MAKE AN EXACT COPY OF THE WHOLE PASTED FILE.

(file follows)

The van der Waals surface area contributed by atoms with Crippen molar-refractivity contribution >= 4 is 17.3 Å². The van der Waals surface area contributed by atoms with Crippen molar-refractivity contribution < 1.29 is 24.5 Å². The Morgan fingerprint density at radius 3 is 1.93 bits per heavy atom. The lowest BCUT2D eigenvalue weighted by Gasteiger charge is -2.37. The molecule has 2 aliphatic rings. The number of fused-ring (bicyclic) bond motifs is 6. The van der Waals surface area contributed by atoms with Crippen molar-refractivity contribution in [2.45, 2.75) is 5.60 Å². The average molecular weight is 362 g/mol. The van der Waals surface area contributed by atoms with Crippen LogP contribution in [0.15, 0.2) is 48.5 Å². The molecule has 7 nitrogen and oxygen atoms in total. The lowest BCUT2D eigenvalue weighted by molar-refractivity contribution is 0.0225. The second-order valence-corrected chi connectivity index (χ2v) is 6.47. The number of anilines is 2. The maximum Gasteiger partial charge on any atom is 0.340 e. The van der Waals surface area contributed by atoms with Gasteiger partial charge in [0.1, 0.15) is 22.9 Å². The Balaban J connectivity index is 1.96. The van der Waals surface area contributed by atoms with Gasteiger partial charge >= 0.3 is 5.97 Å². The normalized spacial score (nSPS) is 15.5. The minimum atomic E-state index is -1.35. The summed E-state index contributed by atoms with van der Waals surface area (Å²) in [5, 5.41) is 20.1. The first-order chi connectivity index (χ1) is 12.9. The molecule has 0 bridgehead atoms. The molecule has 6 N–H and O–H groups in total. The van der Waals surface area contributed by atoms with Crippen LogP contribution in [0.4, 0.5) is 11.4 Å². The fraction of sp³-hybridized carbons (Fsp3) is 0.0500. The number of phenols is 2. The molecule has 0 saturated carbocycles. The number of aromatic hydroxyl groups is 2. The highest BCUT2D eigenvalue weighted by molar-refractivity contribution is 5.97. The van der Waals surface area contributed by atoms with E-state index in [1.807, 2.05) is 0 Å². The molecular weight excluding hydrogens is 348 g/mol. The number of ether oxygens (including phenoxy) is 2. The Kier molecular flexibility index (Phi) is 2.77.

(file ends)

The van der Waals surface area contributed by atoms with Crippen molar-refractivity contribution >= 4 is 17.3 Å². The van der Waals surface area contributed by atoms with Crippen molar-refractivity contribution < 1.29 is 24.5 Å². The Morgan fingerprint density at radius 3 is 1.93 bits per heavy atom. The lowest BCUT2D eigenvalue weighted by Gasteiger charge is -2.37. The molecule has 2 aliphatic rings. The number of fused-ring (bicyclic) bond motifs is 6. The van der Waals surface area contributed by atoms with Crippen molar-refractivity contribution in [2.45, 2.75) is 5.60 Å². The average molecular weight is 362 g/mol. The van der Waals surface area contributed by atoms with Crippen LogP contribution in [0.15, 0.2) is 48.5 Å². The molecule has 7 nitrogen and oxygen atoms in total. The lowest BCUT2D eigenvalue weighted by molar-refractivity contribution is 0.0225. The second-order valence-corrected chi connectivity index (χ2v) is 6.47. The number of anilines is 2. The maximum Gasteiger partial charge on any atom is 0.340 e. The van der Waals surface area contributed by atoms with Gasteiger partial charge in [0.1, 0.15) is 22.9 Å². The Balaban J connectivity index is 1.96. The van der Waals surface area contributed by atoms with Gasteiger partial charge >= 0.3 is 5.97 Å². The normalized spacial score (nSPS) is 15.5. The minimum atomic E-state index is -1.35. The summed E-state index contributed by atoms with van der Waals surface area (Å²) in [5, 5.41) is 20.1. The first-order chi connectivity index (χ1) is 12.9. The molecule has 0 bridgehead atoms. The molecule has 6 N–H and O–H groups in total. The van der Waals surface area contributed by atoms with Crippen LogP contribution in [0.4, 0.5) is 11.4 Å². The fraction of sp³-hybridized carbons (Fsp3) is 0.0500. The number of phenols is 2. The molecule has 0 saturated carbocycles. The number of aromatic hydroxyl groups is 2. The highest BCUT2D eigenvalue weighted by molar-refractivity contribution is 5.97. The van der Waals surface area contributed by atoms with E-state index in [1.807, 2.05) is 0 Å². The molecular weight excluding hydrogens is 348 g/mol. The number of ether oxygens (including phenoxy) is 2. The Kier molecular flexibility index (Phi) is 2.77.